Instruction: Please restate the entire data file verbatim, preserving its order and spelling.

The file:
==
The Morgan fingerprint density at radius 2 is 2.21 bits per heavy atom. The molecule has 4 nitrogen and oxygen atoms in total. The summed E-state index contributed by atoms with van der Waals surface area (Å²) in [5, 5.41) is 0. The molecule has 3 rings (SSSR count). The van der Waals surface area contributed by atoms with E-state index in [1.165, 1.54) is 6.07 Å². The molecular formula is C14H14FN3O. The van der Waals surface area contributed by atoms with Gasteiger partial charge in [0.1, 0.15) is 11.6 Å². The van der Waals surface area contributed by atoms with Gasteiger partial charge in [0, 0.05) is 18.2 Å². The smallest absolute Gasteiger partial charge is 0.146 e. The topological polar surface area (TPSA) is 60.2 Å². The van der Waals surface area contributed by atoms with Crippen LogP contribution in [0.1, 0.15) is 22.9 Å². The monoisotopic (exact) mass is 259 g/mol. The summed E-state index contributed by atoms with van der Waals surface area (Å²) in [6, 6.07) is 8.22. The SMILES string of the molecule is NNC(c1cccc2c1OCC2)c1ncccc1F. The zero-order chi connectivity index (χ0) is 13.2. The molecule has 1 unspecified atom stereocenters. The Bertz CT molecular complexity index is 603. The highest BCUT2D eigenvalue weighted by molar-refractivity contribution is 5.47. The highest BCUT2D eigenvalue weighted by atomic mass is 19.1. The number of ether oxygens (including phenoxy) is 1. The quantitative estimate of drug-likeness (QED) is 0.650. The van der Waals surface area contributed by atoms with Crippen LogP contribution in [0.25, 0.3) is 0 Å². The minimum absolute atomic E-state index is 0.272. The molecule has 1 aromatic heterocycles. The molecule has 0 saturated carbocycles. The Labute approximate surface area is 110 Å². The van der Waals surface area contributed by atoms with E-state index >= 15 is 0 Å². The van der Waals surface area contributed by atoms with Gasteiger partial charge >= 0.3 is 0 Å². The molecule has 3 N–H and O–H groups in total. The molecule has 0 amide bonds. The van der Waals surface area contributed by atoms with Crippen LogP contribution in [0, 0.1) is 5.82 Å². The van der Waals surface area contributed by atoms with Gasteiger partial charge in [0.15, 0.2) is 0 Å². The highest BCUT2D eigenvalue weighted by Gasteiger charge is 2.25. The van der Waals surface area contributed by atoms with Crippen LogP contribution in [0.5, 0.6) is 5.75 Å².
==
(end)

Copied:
The Morgan fingerprint density at radius 2 is 2.21 bits per heavy atom. The molecule has 4 nitrogen and oxygen atoms in total. The summed E-state index contributed by atoms with van der Waals surface area (Å²) in [5, 5.41) is 0. The molecule has 3 rings (SSSR count). The van der Waals surface area contributed by atoms with E-state index in [1.165, 1.54) is 6.07 Å². The molecular formula is C14H14FN3O. The van der Waals surface area contributed by atoms with Gasteiger partial charge in [0.1, 0.15) is 11.6 Å². The van der Waals surface area contributed by atoms with Gasteiger partial charge in [0, 0.05) is 18.2 Å². The smallest absolute Gasteiger partial charge is 0.146 e. The topological polar surface area (TPSA) is 60.2 Å². The van der Waals surface area contributed by atoms with Crippen LogP contribution in [0.1, 0.15) is 22.9 Å². The monoisotopic (exact) mass is 259 g/mol. The summed E-state index contributed by atoms with van der Waals surface area (Å²) in [6, 6.07) is 8.22. The SMILES string of the molecule is NNC(c1cccc2c1OCC2)c1ncccc1F. The zero-order chi connectivity index (χ0) is 13.2. The molecule has 1 unspecified atom stereocenters. The Bertz CT molecular complexity index is 603. The highest BCUT2D eigenvalue weighted by molar-refractivity contribution is 5.47. The highest BCUT2D eigenvalue weighted by atomic mass is 19.1. The number of ether oxygens (including phenoxy) is 1. The quantitative estimate of drug-likeness (QED) is 0.650. The van der Waals surface area contributed by atoms with Crippen LogP contribution in [0.25, 0.3) is 0 Å². The minimum absolute atomic E-state index is 0.272. The molecule has 1 aromatic heterocycles. The molecule has 0 saturated carbocycles. The Labute approximate surface area is 110 Å². The van der Waals surface area contributed by atoms with E-state index >= 15 is 0 Å². The van der Waals surface area contributed by atoms with Gasteiger partial charge >= 0.3 is 0 Å². The molecule has 3 N–H and O–H groups in total. The molecule has 0 amide bonds. The van der Waals surface area contributed by atoms with Crippen LogP contribution in [0, 0.1) is 5.82 Å². The van der Waals surface area contributed by atoms with Gasteiger partial charge in [0.15, 0.2) is 0 Å². The highest BCUT2D eigenvalue weighted by Gasteiger charge is 2.25. The van der Waals surface area contributed by atoms with Crippen LogP contribution in [0.5, 0.6) is 5.75 Å².